Tips for longevity

August 14, 2014

Your article “Turnitin ‘nears end of charmed life’ amid complaints over cost” (News, 31 July) might be because Turnitin has diversified from being a focused plagiarism detection service to become a comprehensive coursework submission, grading and feedback service.

The demands of providing this significantly enhanced service are probably what has led to the recent reports of poor customer service and increased licensing costs. There are alternative systems available for the electronic handling of coursework, but few alternatives to Turnitin for plagiarism detection.

The department of computing and information systems at the University of Greenwich has had its own in-house submission, grading and feedback system for more than 10 years, and staff have uploaded work in bulk from this system to the Turnitin plagiarism detection tool. This has been useful in detecting unacknowledged copying and in finding matches between students for the same coursework.

If Turnitin wants to extend its charmed life it might consider a two-tier pricing structure so that those who just want its excellent plagiarism detection service are not forced by its pricing policy to seek alternatives.

Ray Stoneham
Principal lecturer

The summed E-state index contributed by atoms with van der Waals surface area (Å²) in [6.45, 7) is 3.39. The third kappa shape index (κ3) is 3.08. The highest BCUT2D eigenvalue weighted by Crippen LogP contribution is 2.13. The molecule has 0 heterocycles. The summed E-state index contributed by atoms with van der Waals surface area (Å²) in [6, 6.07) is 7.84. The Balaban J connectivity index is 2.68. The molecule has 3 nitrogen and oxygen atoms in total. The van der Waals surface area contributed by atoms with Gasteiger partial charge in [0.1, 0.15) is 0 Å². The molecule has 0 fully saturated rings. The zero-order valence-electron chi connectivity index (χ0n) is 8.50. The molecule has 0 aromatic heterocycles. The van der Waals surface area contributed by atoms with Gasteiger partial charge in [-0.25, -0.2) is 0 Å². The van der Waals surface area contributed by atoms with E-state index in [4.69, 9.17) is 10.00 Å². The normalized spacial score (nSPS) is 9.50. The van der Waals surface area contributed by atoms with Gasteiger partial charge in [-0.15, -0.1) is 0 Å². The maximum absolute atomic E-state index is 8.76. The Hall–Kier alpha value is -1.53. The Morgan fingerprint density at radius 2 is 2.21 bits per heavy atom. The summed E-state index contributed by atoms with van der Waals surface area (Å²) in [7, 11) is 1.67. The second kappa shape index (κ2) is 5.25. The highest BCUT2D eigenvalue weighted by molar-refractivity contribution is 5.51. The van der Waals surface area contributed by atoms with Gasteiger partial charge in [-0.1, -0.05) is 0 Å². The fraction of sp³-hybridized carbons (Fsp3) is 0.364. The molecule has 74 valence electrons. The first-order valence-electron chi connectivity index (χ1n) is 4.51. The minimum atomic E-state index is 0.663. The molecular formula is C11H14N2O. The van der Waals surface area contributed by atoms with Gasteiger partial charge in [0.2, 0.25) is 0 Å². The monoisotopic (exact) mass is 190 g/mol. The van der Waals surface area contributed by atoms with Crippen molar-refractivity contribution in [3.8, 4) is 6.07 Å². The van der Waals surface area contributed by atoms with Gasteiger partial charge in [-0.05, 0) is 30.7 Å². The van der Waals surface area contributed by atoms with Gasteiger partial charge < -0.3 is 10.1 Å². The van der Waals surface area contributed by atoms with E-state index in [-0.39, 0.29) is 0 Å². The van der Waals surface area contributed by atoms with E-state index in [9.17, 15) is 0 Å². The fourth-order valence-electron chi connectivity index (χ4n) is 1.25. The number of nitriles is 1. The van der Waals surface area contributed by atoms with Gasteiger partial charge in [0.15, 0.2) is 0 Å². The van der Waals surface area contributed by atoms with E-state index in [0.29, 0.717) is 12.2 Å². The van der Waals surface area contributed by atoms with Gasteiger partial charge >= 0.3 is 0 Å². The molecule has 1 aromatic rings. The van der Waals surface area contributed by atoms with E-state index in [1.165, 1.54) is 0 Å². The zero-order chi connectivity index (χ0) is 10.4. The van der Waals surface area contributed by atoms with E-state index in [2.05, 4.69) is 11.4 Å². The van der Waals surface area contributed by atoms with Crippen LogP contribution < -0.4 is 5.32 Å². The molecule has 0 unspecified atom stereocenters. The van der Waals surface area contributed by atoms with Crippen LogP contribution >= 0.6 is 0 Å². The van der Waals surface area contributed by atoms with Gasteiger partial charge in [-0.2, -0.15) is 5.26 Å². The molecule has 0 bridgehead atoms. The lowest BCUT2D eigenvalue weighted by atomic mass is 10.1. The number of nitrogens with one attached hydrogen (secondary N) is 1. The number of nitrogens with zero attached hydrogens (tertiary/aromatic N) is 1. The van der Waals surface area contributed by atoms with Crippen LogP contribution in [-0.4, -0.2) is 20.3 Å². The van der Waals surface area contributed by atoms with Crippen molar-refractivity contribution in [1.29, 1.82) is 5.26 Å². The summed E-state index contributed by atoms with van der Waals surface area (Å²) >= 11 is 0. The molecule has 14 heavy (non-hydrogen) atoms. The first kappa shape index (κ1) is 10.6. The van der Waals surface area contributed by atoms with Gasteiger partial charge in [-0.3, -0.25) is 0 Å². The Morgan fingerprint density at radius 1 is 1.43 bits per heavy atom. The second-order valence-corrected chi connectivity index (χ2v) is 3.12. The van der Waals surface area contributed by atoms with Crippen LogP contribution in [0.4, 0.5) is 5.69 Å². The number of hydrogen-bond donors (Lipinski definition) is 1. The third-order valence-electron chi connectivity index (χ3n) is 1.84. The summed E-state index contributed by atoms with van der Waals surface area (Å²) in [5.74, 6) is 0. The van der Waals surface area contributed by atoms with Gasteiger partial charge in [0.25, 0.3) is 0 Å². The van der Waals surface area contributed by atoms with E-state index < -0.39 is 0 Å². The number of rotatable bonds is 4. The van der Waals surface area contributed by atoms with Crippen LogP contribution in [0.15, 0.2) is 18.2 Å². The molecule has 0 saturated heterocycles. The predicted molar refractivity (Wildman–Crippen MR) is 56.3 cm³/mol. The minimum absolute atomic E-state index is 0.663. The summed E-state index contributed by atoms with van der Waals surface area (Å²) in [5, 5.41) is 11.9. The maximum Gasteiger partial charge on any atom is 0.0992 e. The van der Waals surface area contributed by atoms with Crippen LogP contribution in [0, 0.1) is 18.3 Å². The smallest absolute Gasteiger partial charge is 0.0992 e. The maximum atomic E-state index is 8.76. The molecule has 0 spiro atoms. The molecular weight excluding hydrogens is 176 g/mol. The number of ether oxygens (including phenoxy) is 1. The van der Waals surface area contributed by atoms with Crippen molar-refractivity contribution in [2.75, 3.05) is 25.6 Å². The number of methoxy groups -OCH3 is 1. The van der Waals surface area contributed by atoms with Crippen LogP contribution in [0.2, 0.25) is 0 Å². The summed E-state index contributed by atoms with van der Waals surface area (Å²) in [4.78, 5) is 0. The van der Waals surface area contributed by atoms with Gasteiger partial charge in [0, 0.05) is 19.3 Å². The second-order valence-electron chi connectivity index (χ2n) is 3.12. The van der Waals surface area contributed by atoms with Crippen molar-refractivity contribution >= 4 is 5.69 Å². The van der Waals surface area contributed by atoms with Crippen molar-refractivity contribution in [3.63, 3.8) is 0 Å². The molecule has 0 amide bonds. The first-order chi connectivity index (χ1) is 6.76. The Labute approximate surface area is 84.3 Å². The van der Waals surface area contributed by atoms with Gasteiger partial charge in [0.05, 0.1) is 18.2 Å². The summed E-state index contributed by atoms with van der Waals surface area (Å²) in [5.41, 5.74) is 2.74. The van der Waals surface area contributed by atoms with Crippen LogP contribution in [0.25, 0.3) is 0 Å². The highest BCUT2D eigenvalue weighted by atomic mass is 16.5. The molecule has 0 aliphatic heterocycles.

Faculty of Architecture, Computing and Humanities
University of Greenwich

Times Higher Education free 30-day trial

You've reached your article limit.

Register to continue

Registration is free and only takes a moment. Once registered you can read a total of 3 articles each month, plus:

  • Sign up for the editor's highlights
  • Receive World University Rankings news first
  • Get job alerts, shortlist jobs and save job searches
  • Participate in reader discussions and post comments
Register

Have your say

Log in or register to post comments

Featured Jobs

Most Commented

men in office with feet on desk. Vintage

Three-quarters of respondents are dissatisfied with the people running their institutions

A face made of numbers looks over a university campus

From personalising tuition to performance management, the use of data is increasingly driving how institutions operate

students use laptops

Researchers say students who use computers score half a grade lower than those who write notes

Canal houses, Amsterdam, Netherlands

All three of England’s for-profit universities owned in Netherlands

A group of flamingos and a Marabou stork

A right-wing philosopher in Texas tells John Gill how a minority of students can shut down debates and intimidate lecturers – and why he backs Trump